ithell colquhoun magician born of nature
All texts copyright Richard Shillitoe

dance of the nine opals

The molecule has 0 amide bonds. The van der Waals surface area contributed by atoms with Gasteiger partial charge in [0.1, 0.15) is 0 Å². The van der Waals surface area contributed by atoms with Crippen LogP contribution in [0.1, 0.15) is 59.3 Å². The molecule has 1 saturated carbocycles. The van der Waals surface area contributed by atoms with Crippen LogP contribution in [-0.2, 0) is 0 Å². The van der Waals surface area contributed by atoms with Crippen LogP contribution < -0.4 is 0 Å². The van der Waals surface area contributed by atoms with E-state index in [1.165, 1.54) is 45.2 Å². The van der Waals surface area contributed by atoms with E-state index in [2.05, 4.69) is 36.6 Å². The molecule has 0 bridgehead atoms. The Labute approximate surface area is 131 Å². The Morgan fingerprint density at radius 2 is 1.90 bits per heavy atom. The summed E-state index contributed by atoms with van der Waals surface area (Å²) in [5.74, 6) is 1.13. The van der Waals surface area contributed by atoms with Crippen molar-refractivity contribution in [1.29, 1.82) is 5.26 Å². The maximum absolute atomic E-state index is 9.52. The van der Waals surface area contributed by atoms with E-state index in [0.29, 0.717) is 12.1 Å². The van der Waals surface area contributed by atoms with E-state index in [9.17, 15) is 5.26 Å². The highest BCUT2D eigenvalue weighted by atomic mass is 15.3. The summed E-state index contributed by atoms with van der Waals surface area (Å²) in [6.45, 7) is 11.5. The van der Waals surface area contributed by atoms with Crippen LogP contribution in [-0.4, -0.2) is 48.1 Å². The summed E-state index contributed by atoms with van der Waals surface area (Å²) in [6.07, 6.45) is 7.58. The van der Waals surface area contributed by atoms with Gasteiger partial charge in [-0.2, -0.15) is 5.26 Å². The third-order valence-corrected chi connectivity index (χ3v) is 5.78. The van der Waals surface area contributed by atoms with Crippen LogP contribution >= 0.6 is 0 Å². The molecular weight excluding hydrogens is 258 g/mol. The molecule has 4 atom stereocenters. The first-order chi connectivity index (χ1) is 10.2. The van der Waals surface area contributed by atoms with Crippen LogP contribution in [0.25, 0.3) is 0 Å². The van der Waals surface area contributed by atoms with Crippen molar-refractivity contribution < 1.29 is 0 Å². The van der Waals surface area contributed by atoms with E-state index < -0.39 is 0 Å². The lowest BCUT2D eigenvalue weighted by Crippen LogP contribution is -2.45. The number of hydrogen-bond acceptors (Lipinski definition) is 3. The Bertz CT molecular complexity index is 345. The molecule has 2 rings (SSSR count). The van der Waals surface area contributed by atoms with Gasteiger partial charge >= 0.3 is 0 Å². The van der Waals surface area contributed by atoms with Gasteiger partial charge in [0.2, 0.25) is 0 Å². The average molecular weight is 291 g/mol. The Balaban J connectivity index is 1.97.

Oil on canvas. 22½ x 28in. (51 x 69cm.) Signed and dated: ‘Colquhoun/42’ lower left. Provenance Sotheby’s, studio sale, 24 April 1985, lot 524. Mr. & Mrs. Michael Pruskin. Christie’s, 22 May 1996, lot 37. Private collection. Exhibited London, London Museum, 1942, no. 3. Leicester, City Museum, 1942, no. 48. Derby, Art Gallery, 1945, no. 89. London, Hampstead Artists’ Council, 1947, no. 48. Travelling, Society of Mural Painters, 1950, no. 14. London, Hampstead Town Hall, 1960, no. 24. London, Leva Gallery, 1974, no. 15. Penzance, Newlyn Gallery, 1976, no. 12. London, Blond Fine Art, 1985, no. 41. Canterbury, The Herbert Read Gallery, 1986, no. 80, ill. col. Finland, Retretti Art Centre, 1987, ill col. Leeds, City Art Gallery, 1999. Wolfsburg, Kunstmuseum, 2002-03, ill. col. pl. 88. Middlesbrough, Institute of Modern Art, 2008, ill. col. p. 90. Leeds, City Art Gallery, 2009, ill. col. p. 139. Literature From letters to J.F. Hendry (17 April 1947, University of Glasgow Special Collections MS Gen 549/529 and 1948 MS Gen 549/531) it is clear that Colquhoun was negotiating to sell this work to Hendry. As the work remained in the artist’s possession until 1985, the sale was not successful. Remy, 1999, ill. col. pl. 121, discussed p. 244. Ratcliffe, 2007, ill. b/w pl. 30. Morrisson, 2014, ill. col. p. 602. Shillitoe & Morrisson, 2014, fig. 5. The work is partly naturalistic and partly imaginative. The stone circle is based on the Merry Maidens stone circle, only a few miles from Colquhoun’s home near Penzance, Cornwall. The tall stones in the background are based on the Pipers, a pair of standing stones that are adjacent to the circle and which may be associated with a ceremonial causeway leading to it. In legend they are the petrified remains of musicians who played for dancing girls. The mountain range in the background that encloses the site, making it a special place, is an invention. The artist has reduced the number of stones in the circle from nineteen to nine. Nine is the number of creation and the Opal is the October stone. Another allusion is to Colquhoun’s own birthday, which was 9th October. A stream of energy wells up from a subterranean source and arcs into tendril- and feather- like forms at the top of its stream. In this way, the hidden currents and relationships become visible reality. The lines stream like spiritual bridges, incorporeal yet visible, occupying yet creating space. This device, of connecting key points by lines of force, was used by Colquhoun in other works of this period, including The Sunset Birth (ca. 1942), which shows another Cornish megalithic monument. Colquhoun herself analysed the painting, in an essay written shortly after its completion: This painting, it seems to me, comes from some hinterland of the mind, some border-line region, since elements drawn from both ‘actual’ and ‘potential’ worlds are to be found in it. It is built from several impacted strata of material and meaning: 1) Various druidic stone-circles known to Cornish folk-lore as ‘Nine Maidens’ (ni mên = ‘holy stones’). Legend says that the circle is composed of girls turned to stone for dancing on (at) the Sabbat, and can be restored to natural shape if embraced at midnight when the moon is full. The monument is a petrified ‘Hexentanz’; it is here seen as one of the ‘psychic zones’ of the country-side, one of its ‘fountains out of Hecate’. 2) A Celtic solar festival or fertility-rite; the Maypole’s streamers are replaced by coloured ‘lines-of-force’ connecting the stones with the central fountain and with each other. 3) The nine planets of traditional astrology, including Pluto and Vulcan, revolving round the cohesive and dynamic force of the solar system. 4) Apollo, symbolised by the sun-burst in the centre of the ring, ‘leading his choir, the Nine’. 5) The common chord, symbolised by the three tints – one of them basic – in each stone, carried through an octave, including the first two accidentals. The ‘music of the spheres’. 6) Kether (‘the crown’) mitigating the nine lesser sephiroth – often rep-resented in cabalistic tradition as a tree of life. 7) A supernatural flower with nine petals and fiery pistil. 8) The nine moons of pregnancy with perpetual solar impregnation. 9) The opal signifying by its combination of colours the animal, vegetable and mineral worlds. By its connection with the Zodiacal Libra, it links the whole morphological system with the idea of a balance between static and dynamic forces. (TGA 929/2/1/17). Additional meanings and sources of the imagery are entirely possible. Jay Cruikshank (pers. comm.) points persuasively to a passage in the Crying of the Wind concerning phantasmal forms seen in the countryside, where Colquhoun describes one of her own sightings of these eerie beings: I have myself seen in Cornwall one like a massive pillar of unknown substance, with filaments stretched from the top seemingly to hold it to the ground like the guy-ropes of a tent (p. 23.) A watercolour study is known.